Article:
R-MC commemorated the last game played
Day Field on November 12, 2011.
Click on Day Field to view a photo slideshow of the day.
This year’s football rival match-up between Randolph-Macon and Hampden-Sydney on
Saturday, November 12, 2011 was the 37th meeting of the two schools on Day Field.
The Yellow Jackets rushed past Hampden-Sydney to win the game 48-34. This game marked
the last played on the current Day Field. R-MC commemorated the occasion before
the game and also recognized the senior members of the Yellow Jacket football team.
Randolph-Macon College announced in October 2011 that through the generous support
of alumni, parents, and Yellow Jacket fans, the college met its initial $3.5 million
fundraising goal for the renovation of Day Field.
The new project will move the current field to a north/south orientation, change
the surface of the playing field to turf, and add new brick walkways, visitor stands,
and a new scoreboard. The new Day Field will be surrounded on the north side by
Andrews Hall, a new 108-bed residence for freshmen and on the south side by the
future Birdsong Residence Hall for seniors.
The new Day Field will be home to Randolph-Macon’s football and men’s and women’s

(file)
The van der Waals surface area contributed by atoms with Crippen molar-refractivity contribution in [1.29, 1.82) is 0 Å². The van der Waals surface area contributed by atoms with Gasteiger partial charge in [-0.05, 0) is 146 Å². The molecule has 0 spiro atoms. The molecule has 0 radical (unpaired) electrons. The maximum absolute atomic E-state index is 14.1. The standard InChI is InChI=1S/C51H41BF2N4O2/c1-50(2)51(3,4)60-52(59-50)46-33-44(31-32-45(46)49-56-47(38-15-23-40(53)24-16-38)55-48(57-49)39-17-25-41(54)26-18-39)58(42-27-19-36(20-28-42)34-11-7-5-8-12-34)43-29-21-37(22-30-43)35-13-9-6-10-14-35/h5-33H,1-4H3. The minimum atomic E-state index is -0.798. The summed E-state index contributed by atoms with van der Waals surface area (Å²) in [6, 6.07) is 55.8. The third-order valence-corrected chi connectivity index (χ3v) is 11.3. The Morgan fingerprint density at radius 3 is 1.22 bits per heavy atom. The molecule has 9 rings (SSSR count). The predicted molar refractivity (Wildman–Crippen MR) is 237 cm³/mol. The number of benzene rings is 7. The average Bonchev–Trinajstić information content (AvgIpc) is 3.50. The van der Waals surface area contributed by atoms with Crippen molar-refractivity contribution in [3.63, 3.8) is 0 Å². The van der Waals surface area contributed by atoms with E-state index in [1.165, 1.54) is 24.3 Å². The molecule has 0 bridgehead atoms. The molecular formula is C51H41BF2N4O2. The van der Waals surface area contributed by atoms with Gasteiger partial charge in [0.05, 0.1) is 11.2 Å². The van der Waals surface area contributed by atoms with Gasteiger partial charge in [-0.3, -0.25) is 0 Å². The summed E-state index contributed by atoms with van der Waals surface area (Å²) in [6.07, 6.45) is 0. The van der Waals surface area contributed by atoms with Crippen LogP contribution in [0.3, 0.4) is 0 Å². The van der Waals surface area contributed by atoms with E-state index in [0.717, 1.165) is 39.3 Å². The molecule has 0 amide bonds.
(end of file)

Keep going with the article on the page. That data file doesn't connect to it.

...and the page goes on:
lacrosse teams. Also, the turf surface will allow the field to be used for intramural
team competitions. Construction will begin on the new facility in the winter of
2011 and is scheduled to be completed in time for the start of the fall 2012 athletic
The new Day Field is part of a larger Campus Master Plan for Randolph-Macon that
includes a new tennis facility; Andrews Hall; Birdsong Hall, a new senior residence
hall; a new science center; the Werner Pavilion, an addition to the McGraw-Page
Library; a new campus student center; and a new baseball facility, Hugh Stephens
Field at Estes Park. All of these projects are part of the college’s “Building Extraordinary”
capital campaign which has now surpassed $70 million in contributions.
History of Day Field
Day Field serves as the home field for the Randolph-Macon College football team.
The facility is named after Frank L. Day who was a professor of Bible at Randolph-Macon
College for 29 years. An avid sports supporter, Day donated the land for the athletics
fields to R-MC in 1937.
Home of the Yellow Jackets since the 1930s, Day Field has been host to some of the
largest crowds in NCAA Division III history. The season finale against Hampden-Sydney
College, also known as “The Oldest Small College Rivalry in the South” and “The
Game,” has produced overflow crowds for each of the 116 games in the rivalry.
Randolph-Macon won the inaugural game, 12-6, back in 1893. The two teams played
only twice in the next six years, but since 1900 the Yellow Jackets and Tigers have
met in all but three seasons and every year since 1930 (excluding wartime). Hampden-Sydney
holds the overall advantage, 60-45-11. After the 1893 meeting, the Hampden-Sydney
Tigers began to take control of the series, winning 21 of the first 28 contests.
The Yellow Jackets came back to win 9 of the next 11 games before a long period
in which neither team was able to take the upper hand.